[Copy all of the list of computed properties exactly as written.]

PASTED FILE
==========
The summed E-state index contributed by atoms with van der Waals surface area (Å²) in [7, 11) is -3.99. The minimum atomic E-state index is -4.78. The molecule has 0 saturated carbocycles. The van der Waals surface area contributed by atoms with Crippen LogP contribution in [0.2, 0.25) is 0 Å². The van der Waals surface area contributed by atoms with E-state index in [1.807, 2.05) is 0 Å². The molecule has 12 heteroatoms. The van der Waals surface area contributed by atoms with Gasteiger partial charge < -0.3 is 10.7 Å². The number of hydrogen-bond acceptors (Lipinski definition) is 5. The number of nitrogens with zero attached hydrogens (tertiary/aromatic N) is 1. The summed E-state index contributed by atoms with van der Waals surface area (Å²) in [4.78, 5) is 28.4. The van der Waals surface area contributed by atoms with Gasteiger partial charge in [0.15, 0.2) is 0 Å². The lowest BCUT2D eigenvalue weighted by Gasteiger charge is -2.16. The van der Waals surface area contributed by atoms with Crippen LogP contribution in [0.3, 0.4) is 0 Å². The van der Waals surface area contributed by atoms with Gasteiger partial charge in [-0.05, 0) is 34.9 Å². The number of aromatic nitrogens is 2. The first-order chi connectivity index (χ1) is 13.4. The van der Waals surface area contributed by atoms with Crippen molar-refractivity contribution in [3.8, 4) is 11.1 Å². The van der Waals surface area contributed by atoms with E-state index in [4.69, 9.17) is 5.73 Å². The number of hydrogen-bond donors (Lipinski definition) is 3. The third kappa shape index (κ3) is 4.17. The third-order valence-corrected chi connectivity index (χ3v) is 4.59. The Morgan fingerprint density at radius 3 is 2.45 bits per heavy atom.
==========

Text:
The summed E-state index contributed by atoms with van der Waals surface area (Å²) in [7, 11) is -3.99. The minimum atomic E-state index is -4.78. The molecule has 0 saturated carbocycles. The van der Waals surface area contributed by atoms with Crippen LogP contribution in [0.2, 0.25) is 0 Å². The van der Waals surface area contributed by atoms with E-state index in [1.807, 2.05) is 0 Å². The molecule has 12 heteroatoms. The van der Waals surface area contributed by atoms with Gasteiger partial charge < -0.3 is 10.7 Å². The number of hydrogen-bond acceptors (Lipinski definition) is 5. The number of nitrogens with zero attached hydrogens (tertiary/aromatic N) is 1. The summed E-state index contributed by atoms with van der Waals surface area (Å²) in [4.78, 5) is 28.4. The van der Waals surface area contributed by atoms with Gasteiger partial charge in [0.15, 0.2) is 0 Å². The lowest BCUT2D eigenvalue weighted by Gasteiger charge is -2.16. The van der Waals surface area contributed by atoms with Crippen LogP contribution in [0.3, 0.4) is 0 Å². The van der Waals surface area contributed by atoms with Gasteiger partial charge in [-0.05, 0) is 34.9 Å². The number of aromatic nitrogens is 2. The first-order chi connectivity index (χ1) is 13.4. The van der Waals surface area contributed by atoms with Crippen molar-refractivity contribution in [3.8, 4) is 11.1 Å². The van der Waals surface area contributed by atoms with E-state index in [4.69, 9.17) is 5.73 Å². The number of hydrogen-bond donors (Lipinski definition) is 3. The third kappa shape index (κ3) is 4.17. The third-order valence-corrected chi connectivity index (χ3v) is 4.59. The Morgan fingerprint density at radius 3 is 2.45 bits per heavy atom.